Google Product Search Boosts Local Shopping vs. Amazon
Google Nov. 15 unveiled an improved Google Product Search service, partnering with retail giants such as Best Buy and Williams-Sonoma to surface goods for online shoppers who are nearby.
The search engine partnered with more than 70 retailers and software makers such as Oracle, JDA and Epicor to index inventory of local Best Buys and other outlets. The software makers provide special adapters to funnel retailers' inventory data to Google Product Search.
For example, consumers searching Google Product Search for products can click the "nearby stores" link to see where it's in stock at participating stores near their location. Then they can purchase it online or drive to that store to size up the product to better decide if they want to buy it.
The idea is to save shoppers time from calling or driving to stores to check product availability, a boon as the holiday season prepares for the Black Friday shopping dirge Nov. 26.
While searchers can't buy the goods from Google.com they way they can go to Amazon.com and buy products directly from that e-commerce Website, they can get a better handle on what local shops have in store. Amazon.com doesn't help with the local shopping experience in this manner.
Google also extended this product search capability to the mobile phone with Google Shopper, which helps shoppers driving around comparison-shop for merchandise with their Android phones and find the best place to buy them online or in a store nearby.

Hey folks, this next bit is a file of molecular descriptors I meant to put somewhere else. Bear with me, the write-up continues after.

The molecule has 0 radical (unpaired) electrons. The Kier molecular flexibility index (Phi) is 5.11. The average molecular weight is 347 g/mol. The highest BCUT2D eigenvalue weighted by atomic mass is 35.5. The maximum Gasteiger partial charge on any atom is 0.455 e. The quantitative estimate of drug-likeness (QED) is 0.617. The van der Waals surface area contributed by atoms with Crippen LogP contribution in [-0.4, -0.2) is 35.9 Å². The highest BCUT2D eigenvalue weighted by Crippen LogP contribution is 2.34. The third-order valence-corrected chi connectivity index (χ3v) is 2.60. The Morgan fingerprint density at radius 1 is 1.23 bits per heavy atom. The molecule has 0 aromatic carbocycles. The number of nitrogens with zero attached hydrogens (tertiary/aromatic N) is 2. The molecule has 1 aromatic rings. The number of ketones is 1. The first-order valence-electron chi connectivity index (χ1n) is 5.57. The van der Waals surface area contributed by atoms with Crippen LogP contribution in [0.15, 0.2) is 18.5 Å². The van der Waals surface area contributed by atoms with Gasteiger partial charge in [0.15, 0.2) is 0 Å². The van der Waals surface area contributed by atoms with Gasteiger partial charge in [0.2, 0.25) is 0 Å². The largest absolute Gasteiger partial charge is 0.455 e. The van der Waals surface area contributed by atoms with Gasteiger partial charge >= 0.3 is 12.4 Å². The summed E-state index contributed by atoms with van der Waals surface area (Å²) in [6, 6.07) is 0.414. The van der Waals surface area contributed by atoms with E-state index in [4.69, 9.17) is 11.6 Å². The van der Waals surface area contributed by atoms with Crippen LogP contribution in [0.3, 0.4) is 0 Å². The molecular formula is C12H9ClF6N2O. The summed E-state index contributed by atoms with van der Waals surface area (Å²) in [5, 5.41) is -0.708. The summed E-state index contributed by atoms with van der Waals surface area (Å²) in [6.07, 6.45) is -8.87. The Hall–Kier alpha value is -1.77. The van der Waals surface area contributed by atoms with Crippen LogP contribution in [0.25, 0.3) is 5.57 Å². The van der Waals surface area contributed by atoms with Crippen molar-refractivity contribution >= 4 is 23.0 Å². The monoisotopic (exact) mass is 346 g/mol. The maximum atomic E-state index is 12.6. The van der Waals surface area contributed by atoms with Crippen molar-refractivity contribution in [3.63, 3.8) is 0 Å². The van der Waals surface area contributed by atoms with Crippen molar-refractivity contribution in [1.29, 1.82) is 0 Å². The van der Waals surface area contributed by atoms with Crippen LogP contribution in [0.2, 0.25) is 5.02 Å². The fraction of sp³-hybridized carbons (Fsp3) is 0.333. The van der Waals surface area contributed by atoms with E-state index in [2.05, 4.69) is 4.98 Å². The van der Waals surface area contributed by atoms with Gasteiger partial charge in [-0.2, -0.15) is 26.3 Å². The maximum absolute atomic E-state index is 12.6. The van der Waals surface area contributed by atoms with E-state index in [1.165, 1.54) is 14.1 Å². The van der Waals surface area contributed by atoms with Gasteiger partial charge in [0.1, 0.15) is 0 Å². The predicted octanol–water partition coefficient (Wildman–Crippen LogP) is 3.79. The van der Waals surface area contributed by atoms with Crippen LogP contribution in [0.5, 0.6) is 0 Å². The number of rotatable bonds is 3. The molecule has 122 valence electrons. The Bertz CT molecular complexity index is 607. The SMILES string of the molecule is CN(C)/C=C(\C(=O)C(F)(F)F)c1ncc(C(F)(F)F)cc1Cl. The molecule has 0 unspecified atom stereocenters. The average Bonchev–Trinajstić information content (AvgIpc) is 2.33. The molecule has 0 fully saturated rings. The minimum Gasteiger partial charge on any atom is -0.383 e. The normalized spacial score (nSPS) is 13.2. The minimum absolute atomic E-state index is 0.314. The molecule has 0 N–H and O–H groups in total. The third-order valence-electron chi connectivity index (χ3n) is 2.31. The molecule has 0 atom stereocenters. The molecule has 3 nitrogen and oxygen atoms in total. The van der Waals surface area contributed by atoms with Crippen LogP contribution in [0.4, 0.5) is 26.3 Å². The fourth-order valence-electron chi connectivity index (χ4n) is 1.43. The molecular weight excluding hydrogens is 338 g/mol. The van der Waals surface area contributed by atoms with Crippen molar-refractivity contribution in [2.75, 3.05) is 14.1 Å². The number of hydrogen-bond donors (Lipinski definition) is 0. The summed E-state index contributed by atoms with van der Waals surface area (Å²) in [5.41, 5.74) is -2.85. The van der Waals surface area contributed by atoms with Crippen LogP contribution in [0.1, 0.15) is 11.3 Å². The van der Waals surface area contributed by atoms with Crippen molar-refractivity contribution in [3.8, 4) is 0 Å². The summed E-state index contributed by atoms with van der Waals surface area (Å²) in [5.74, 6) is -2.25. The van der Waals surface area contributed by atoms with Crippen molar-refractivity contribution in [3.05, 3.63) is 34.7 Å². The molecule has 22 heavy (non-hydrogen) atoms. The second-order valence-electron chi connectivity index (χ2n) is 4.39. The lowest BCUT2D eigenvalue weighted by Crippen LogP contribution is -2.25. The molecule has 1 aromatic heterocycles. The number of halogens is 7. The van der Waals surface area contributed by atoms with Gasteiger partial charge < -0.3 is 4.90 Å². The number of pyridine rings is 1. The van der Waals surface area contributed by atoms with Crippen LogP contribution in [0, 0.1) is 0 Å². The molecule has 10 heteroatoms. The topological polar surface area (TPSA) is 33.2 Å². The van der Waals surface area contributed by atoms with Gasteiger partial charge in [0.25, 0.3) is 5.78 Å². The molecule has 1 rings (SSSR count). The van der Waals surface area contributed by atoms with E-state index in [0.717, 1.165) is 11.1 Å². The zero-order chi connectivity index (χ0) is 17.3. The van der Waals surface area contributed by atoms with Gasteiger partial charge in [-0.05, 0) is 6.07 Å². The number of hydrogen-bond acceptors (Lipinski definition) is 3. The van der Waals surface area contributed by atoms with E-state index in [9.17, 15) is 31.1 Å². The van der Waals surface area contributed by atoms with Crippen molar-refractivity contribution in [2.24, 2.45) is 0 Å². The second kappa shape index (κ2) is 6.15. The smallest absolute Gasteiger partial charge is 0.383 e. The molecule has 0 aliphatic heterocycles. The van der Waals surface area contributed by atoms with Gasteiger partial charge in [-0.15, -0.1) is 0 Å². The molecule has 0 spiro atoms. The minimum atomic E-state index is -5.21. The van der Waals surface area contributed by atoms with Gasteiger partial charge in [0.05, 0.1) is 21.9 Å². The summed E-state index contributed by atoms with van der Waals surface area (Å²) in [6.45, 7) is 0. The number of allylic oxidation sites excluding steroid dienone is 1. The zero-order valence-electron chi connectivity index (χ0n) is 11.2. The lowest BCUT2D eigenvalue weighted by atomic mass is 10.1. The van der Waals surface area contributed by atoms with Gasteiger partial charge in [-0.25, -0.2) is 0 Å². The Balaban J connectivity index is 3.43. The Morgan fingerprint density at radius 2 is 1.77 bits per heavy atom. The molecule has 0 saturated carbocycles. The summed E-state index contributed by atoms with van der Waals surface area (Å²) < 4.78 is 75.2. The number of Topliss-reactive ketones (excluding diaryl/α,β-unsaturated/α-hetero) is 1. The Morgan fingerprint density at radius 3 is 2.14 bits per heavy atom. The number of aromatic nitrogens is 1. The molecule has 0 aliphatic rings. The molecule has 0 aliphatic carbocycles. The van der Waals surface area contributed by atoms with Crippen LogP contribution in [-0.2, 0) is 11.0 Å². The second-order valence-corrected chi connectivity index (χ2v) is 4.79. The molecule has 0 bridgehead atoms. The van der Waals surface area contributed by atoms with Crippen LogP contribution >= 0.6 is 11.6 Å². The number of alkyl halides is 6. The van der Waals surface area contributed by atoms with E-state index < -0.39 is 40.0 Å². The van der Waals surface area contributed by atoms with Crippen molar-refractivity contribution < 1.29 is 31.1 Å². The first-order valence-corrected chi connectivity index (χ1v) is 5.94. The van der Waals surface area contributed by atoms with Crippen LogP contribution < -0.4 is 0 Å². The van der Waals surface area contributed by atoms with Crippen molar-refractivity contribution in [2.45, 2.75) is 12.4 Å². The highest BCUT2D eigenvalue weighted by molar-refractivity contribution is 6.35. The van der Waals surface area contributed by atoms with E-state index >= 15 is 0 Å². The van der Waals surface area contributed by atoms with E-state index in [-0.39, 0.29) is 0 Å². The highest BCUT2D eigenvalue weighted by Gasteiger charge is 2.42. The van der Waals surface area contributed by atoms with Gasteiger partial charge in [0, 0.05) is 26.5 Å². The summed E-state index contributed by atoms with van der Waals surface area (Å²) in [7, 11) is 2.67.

People use Shopper by calling up the app on their Android phone and pointing their phone's camera at books, CDs, DVDs and video games, along with most barcodes, to get search results about those items on Google.
The new Google Shopper 1.3 app employs new search filters such as "price" and "brand" to help users refine their search, accompanying the existing local availability, voice search and barcode scanning capabilities to get product info online.
Finally, Google said it aped brick and mortar stores with two new features called "popular products" and "aisles" to help people discover new products and get details about them.
A user searching for "camera lenses" on Google Product Search will surface the lenses other people are finding online. "Aisles" helps users check out products by organizing results into subcategories others have found helpful.
"For example, if you're looking for a new TV, you can choose between display types like LCD and plasma. If you're interested in camera lenses for that brand new SLR, you can shop by the aperture of the lens," said Sameer Samat, director of product management for Google Product Search.
Google's Product Search upgrades come nearly three months after the search engine purchased visual search engine Like.com, which helps people match clothes and other apparel online and purchase them from retailers.